From the explanation above, globalization gave a big advantage for terrorist, especially for their technical capabilities which help them broadening their reach into global reach. But, globalization itself didn’t change the nature of terrorism. Technology invention or other globalization products gave terrorist some benefits, it’s true. Terrorism became more savage, distributed, and difficult to trace, it’s also true. But it didn’t change the fundamental fact that terrorism is still the weakest form of irregular warfare, representing the extreme views of a limited minority of the global population. In other words, globalization has changed the scope of terrorism but not its nature. Besides, we also must remember that the same technology invention also gave states or government effective weapon to combat the terrorism itself.
But is there really any possible way to combat terrorism itself?
My answer is it may be possible. The growth of terrorism, plus globalization effect, has made world communities more integrated, although in a new frightening way. Not only the activities of our neighbors, but those of the inhabitants of the most places in the farthest countries of our planet, have become our business. International government such as United Nations need to extend the reach of the criminal law there and to have the means to bring terrorists to justice without declaring war on an entire country in order to do it. What we actually need is a sound global system of criminal justice. With a sound global system, justice does not become the victim of national differences of opinion anymore. In addition, all people in the world also need a sense that we really are one community, that we are people who recognize not only the force of prohibitions against killing each other but also the pull of obligations to assist one another. This may not stop religious fanatics from carrying out suicide missions, bombing attacks, etc, but it will help to isolate them and reduce their support.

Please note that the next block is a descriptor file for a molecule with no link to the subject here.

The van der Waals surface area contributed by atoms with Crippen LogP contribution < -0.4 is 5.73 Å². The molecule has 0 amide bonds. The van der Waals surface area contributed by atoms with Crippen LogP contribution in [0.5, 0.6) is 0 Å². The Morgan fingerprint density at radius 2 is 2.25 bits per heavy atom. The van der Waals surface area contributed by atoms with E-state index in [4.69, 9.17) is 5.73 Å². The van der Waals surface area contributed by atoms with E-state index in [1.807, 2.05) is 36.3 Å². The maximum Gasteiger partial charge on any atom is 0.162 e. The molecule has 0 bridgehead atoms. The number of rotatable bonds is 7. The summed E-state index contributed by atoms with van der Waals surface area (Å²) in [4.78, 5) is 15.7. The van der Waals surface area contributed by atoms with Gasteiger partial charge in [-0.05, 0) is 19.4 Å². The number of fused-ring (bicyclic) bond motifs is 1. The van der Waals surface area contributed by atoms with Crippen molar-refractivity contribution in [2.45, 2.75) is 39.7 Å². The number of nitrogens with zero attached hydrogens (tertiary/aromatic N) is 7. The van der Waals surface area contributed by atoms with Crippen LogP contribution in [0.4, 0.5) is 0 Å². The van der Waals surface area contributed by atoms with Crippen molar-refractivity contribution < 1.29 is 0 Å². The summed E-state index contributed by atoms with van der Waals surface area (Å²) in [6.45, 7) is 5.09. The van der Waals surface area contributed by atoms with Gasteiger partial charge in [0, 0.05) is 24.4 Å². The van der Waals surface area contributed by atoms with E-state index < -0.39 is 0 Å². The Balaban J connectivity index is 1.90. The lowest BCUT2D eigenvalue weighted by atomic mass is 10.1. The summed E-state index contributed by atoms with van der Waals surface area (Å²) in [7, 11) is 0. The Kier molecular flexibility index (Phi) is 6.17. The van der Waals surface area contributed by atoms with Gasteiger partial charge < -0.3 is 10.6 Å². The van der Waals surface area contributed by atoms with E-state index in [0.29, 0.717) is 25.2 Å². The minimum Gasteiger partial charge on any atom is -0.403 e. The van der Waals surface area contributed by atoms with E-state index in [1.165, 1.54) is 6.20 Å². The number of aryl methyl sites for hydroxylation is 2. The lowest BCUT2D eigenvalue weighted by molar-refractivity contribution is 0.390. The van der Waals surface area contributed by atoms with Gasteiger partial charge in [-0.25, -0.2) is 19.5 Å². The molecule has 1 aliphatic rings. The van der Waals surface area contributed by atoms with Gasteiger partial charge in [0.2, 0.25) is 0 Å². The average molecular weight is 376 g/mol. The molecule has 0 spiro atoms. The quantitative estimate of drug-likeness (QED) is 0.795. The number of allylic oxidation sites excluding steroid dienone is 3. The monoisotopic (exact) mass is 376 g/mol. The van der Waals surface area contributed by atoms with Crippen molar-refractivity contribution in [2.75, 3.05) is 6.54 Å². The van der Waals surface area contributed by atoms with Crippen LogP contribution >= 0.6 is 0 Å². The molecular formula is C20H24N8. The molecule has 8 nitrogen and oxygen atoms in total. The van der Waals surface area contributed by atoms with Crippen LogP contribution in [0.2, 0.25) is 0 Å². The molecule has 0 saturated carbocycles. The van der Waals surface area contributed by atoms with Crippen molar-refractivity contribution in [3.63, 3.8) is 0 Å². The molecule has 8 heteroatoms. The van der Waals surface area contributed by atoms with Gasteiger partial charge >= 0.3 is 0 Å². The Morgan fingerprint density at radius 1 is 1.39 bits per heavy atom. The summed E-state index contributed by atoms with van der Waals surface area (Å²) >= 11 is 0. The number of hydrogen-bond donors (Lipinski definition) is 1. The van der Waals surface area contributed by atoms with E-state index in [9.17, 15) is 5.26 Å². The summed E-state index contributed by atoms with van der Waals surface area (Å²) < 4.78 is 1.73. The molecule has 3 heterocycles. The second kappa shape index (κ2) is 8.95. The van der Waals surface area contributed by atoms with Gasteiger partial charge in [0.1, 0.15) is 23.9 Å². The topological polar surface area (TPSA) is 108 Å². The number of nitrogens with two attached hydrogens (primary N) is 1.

Jaggar, Alison M. 2005. “What Is Terrorism, Why Is It Wrong, and Could It Ever Be Morally Permissible?”. JOURNAL of SOCIAL PHILOSOPHY, Vol. 36 No. 2, Summer 2005, 202–217. Blackwell Publishing, Inc.
Kiras, James D. Terrorism and Globalization.
Singer, Peter. 2002. One World: The Ethics of Globalization. United States: Yale University Press.